Bhaktapur is famous for its yoghurt. Popularly known as Juju Dhau or King of Yoghurt, it is said that the title was won in competition with the other cities of the Valley. With a history spanning at least three centuries, the fermented delicacy is an essential cultural heritage of the Bhadgaon, the ancient capital of Nepal Mandala.

Today, Juju Dhau is a big economy but instead of sustaining the many artisanal and maker communities previously involved, it is a mere copy of the rich and rooted tradition that has been synonymous with Bhaktapur’s livelihood. Besides this, another outcome of the changes to the supply chain includes the shifting to foreign materials like plastic which has contributed to local land and water pollution. What essentially is happening is an erosion of cultural roots of a practice that is now threatening its own future by veering away from its own geographical indicator. 

Being from Bhaktapur, I wanted to apply my professional skills as a designer and my duties to my community to address these issues. Together with collaborators and support from the Innovation Grant Programme we started Dhau to do this. Dhau essentially strips away with the more superlative label to signify a humbler, more conscious approach to preserving the cultural output.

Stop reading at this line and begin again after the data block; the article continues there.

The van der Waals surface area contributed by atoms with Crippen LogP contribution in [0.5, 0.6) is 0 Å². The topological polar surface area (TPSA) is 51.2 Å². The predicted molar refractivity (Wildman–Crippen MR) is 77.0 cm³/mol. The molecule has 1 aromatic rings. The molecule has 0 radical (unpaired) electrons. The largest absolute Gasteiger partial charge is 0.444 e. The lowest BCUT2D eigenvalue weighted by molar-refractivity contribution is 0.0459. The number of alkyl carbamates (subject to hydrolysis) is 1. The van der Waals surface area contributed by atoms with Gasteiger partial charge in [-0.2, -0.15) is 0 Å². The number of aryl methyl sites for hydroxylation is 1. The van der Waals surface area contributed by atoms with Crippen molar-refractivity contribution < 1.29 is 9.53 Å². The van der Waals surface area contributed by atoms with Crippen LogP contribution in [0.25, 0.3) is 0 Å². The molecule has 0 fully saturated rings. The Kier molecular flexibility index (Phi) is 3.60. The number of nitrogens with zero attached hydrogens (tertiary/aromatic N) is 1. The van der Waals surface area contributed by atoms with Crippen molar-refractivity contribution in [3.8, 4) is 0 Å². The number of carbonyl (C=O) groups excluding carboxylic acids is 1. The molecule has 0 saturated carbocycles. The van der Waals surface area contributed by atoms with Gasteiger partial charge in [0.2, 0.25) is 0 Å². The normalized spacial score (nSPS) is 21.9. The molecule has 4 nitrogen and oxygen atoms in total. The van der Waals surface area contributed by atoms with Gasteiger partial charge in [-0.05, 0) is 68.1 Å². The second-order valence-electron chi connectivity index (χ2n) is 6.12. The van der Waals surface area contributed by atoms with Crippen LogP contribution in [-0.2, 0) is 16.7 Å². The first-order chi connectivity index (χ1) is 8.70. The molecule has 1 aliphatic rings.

Rather than a brand, Dhau is envisioned as a system that brings Bhaktapur’s pride to consumers in Kathmandu Valley (and hopefully beyond) through a more sustainable and ethical process where the community is at the centre. The focus on the supply chain was important to our model as this allows us to channel our expertise and support to those active in the production of Dhau, therefore trickling all benefits of our intervention to existing suppliers.



Dhau seeks to assess the material culture within the practice with an aim to rejuvenate it without compromising function. With design at the centre of our intervention, we are interested in the effectiveness of cultural or creative interventions to inspire larger supply chain changes. We believe that instead of changing traditional practices there is a way to adapt them for modern consumption. This would require bridging the gap that exists between the practice and the consumer. Our intervention, therefore, has started with designing something that is more aligned with consumer concerns, that is able to retain the supply chain of the original practice. This way both demand and supply sides are influenced towards a more community-driven, nature-based solution for an economic output that has can bring much more to the city of Bhaktapur and its heritage.

Scroll up Drag View